With the opening of a new domestic terminal, Turkey’s Sabiha Gökçen airport is now positioning itself as ‘Istanbul’s City Airport’. The new slogan can be interpreted in a couple of ways but brings a new outlook for the facility at what is a challenging time after phenomenal year-on-year passenger growth has fizzled out, victim of Turkey’s economy, rather than any of its own shortcomings.
Sabiha Gökçen’s CEO Ersel Göral reported the airport has “taken a new position as Istanbul’s city airport” as its capacity grows from 33 million passengers per annum to 41 million per annum with the opening of the new EUR26 million domestic terminal. But, what exactly does Mr Göral mean by ‘city airport’?
There are several ways in which the ‘city airport’ tag can be interpreted. Mr Göral may be referring solely to the addition of the domestic terminal, which will be complemented by the construction of the airport’s second (and state-built), 3500m runway, with delivery expected in 2020 and at a cost of USD550 million. A new domestic terminal implies the status of a ‘city airport’ as more domestic passengers are concerned with an airport’s physical location when weighing up alternative travel options.
Alternatively, Mr Göral may be referring obliquely to the location of the new Istanbul airport, which opened in Oct-2018, which is about 40km to the northwest of central Istanbul. But, Sabiha Gökçen is located a similar distance from downtown, to the southeast, and in the Asian part of the city.
MAP – The new Istanbul airport is about 40km to the northwest of Istanbul, while Sabiha Gökçen is a similar distance to the southeast of the citySource: Google Maps
Accordingly, tagging it as a city airport in that sense is misleading; it certainly is not in the city proper. However, it is located in heavily populated areas, the inhabitants of which have a difficult journey to access Istanbul Airport, as they had with its predecessor, Atatürk airport, which for some was up to 70km away.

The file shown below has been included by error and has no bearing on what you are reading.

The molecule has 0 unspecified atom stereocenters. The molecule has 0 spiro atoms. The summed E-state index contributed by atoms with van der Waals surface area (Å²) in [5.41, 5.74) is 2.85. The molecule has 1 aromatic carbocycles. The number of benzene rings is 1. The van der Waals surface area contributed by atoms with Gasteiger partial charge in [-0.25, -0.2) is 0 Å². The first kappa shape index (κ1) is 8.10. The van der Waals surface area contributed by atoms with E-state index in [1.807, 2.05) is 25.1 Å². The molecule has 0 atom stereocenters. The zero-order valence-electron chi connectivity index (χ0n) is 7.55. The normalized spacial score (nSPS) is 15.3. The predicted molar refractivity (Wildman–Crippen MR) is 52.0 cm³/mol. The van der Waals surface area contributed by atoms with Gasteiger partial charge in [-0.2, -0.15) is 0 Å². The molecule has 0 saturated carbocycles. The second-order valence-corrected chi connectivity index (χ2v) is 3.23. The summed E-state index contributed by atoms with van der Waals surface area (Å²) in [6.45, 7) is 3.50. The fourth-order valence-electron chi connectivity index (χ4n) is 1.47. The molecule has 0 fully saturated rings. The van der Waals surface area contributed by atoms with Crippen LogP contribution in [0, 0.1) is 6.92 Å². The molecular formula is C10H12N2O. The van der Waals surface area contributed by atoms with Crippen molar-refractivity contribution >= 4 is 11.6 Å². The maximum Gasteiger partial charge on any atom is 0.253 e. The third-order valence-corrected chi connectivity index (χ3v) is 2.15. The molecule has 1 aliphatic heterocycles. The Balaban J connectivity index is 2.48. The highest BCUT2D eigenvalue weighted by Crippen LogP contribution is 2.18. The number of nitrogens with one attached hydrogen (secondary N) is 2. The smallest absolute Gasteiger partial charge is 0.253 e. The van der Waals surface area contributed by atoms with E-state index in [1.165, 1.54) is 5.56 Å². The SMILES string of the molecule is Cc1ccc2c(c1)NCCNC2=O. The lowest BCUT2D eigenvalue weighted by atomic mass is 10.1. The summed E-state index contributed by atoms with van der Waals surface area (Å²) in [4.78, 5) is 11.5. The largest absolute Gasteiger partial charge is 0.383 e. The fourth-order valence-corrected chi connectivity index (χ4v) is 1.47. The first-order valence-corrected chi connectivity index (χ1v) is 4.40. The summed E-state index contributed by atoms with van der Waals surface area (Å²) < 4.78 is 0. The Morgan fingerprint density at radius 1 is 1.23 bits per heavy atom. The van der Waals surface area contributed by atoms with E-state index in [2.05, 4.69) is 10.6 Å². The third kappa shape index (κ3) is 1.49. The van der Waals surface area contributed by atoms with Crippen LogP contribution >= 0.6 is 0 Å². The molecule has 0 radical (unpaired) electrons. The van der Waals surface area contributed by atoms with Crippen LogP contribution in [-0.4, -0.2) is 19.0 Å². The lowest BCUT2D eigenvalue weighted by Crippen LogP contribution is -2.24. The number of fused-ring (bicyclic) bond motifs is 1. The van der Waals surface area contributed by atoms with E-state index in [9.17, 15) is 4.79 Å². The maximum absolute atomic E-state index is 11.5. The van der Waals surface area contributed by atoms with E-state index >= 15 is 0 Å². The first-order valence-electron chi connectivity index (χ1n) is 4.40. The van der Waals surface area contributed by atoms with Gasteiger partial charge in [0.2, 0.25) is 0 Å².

In fact a comparison might be drawn with Sydney, Australia, where construction has started on a new airport specifically to service the residents and businesses of Western Sydney, a sizeable area in its own right, of over two million people. In Istanbul’s case about half of its 15 million population is on the Asian side, including the most heavily populated district of all, Uskudar. These are the internal target markets for Sabiha Gökçen.
The growth of Sabiha Gökçen has been quite spectacular supported both by congestion at the old Atatürk airport and its dynamic catchment. For seven consecutive years between 2009 and 2016, it was Europe’s fastest-growing airport in terms of number of passengers, peaking at +72% in 2010 and easily outperforming Atatürk. The slowdown that took place since then is attributable partly to the attempted coup in Turkey in Jul-2016 and to increased terrorist activity at that time.
Most governments now regard Istanbul as “generally safe” in their advice to their own citizens, but those supportive words have not filtered through to the traffic figures. Growth in the first five months of 2019 was just +1.9%, well down even from 2018’s +8.8% and reflective of the poor current state of the Turkish economy, which is in recession. And while Ankara’s airport lost as much as 25% of its traffic in May-2019 compared to May-2018, Istanbul accounts for one third of the entire Turkish economy. On reflection, it is surprising that Sabiha Gökçen is still growing at all.
CHART – Traffic growth at Sabiha Gökçen was exceptional offer the first half of the 2010s, but has slowed during the second half of the decadeSource: CAPA – Centre for Aviation and Istanbul Sabiha Gökçen Airport reports
The airport is owned and operated by Malaysia Airports Berhad (MAHB) with a 20 year lease period from 2008. MAHB now holds full control with original co-investors GMR and Limak Investments having subsequently sold their shares to MAHB. TAV Airports was interested in acquiring these stakes, but the Malaysian company had the pre-emptive rights to buy the shares and this now sees TAV without commercial airport interests in Istanbul since commercial flights ended at Atatürk. The owners say that the EUR26 million new terminal building is the first link in a chain of investment projects, having invested USD500 million to date.